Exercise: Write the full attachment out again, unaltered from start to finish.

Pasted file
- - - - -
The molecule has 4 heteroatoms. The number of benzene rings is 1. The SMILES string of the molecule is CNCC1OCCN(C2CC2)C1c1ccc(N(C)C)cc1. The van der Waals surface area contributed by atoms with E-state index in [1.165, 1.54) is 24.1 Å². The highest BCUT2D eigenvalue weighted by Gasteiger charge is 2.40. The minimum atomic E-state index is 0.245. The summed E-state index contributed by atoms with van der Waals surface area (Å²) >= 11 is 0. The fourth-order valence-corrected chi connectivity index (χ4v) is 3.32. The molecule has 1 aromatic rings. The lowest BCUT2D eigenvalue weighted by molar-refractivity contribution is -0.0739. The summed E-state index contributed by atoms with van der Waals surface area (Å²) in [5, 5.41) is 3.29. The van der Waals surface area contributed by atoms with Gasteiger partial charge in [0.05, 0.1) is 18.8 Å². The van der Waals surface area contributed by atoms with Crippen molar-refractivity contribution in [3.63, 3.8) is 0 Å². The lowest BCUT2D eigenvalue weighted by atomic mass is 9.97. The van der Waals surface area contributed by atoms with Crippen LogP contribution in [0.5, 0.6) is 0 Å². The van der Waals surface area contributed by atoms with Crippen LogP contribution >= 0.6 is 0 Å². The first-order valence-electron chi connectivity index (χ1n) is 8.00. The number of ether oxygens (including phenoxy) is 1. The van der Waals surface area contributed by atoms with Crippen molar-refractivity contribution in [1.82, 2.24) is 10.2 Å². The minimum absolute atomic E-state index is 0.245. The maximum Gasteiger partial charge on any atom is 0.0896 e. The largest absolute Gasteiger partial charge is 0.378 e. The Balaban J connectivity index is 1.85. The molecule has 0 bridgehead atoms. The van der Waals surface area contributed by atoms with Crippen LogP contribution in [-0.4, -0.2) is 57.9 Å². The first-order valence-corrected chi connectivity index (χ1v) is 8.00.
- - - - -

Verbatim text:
The molecule has 4 heteroatoms. The number of benzene rings is 1. The SMILES string of the molecule is CNCC1OCCN(C2CC2)C1c1ccc(N(C)C)cc1. The van der Waals surface area contributed by atoms with E-state index in [1.165, 1.54) is 24.1 Å². The highest BCUT2D eigenvalue weighted by Gasteiger charge is 2.40. The minimum atomic E-state index is 0.245. The summed E-state index contributed by atoms with van der Waals surface area (Å²) >= 11 is 0. The fourth-order valence-corrected chi connectivity index (χ4v) is 3.32. The molecule has 1 aromatic rings. The lowest BCUT2D eigenvalue weighted by molar-refractivity contribution is -0.0739. The summed E-state index contributed by atoms with van der Waals surface area (Å²) in [5, 5.41) is 3.29. The van der Waals surface area contributed by atoms with Gasteiger partial charge in [0.05, 0.1) is 18.8 Å². The van der Waals surface area contributed by atoms with Crippen molar-refractivity contribution in [3.63, 3.8) is 0 Å². The lowest BCUT2D eigenvalue weighted by atomic mass is 9.97. The van der Waals surface area contributed by atoms with Crippen LogP contribution in [0.5, 0.6) is 0 Å². The van der Waals surface area contributed by atoms with Crippen LogP contribution >= 0.6 is 0 Å². The first-order valence-electron chi connectivity index (χ1n) is 8.00. The number of ether oxygens (including phenoxy) is 1. The van der Waals surface area contributed by atoms with Crippen molar-refractivity contribution in [1.82, 2.24) is 10.2 Å². The minimum absolute atomic E-state index is 0.245. The maximum Gasteiger partial charge on any atom is 0.0896 e. The largest absolute Gasteiger partial charge is 0.378 e. The Balaban J connectivity index is 1.85. The molecule has 0 bridgehead atoms. The van der Waals surface area contributed by atoms with Crippen LogP contribution in [-0.4, -0.2) is 57.9 Å². The first-order valence-corrected chi connectivity index (χ1v) is 8.00.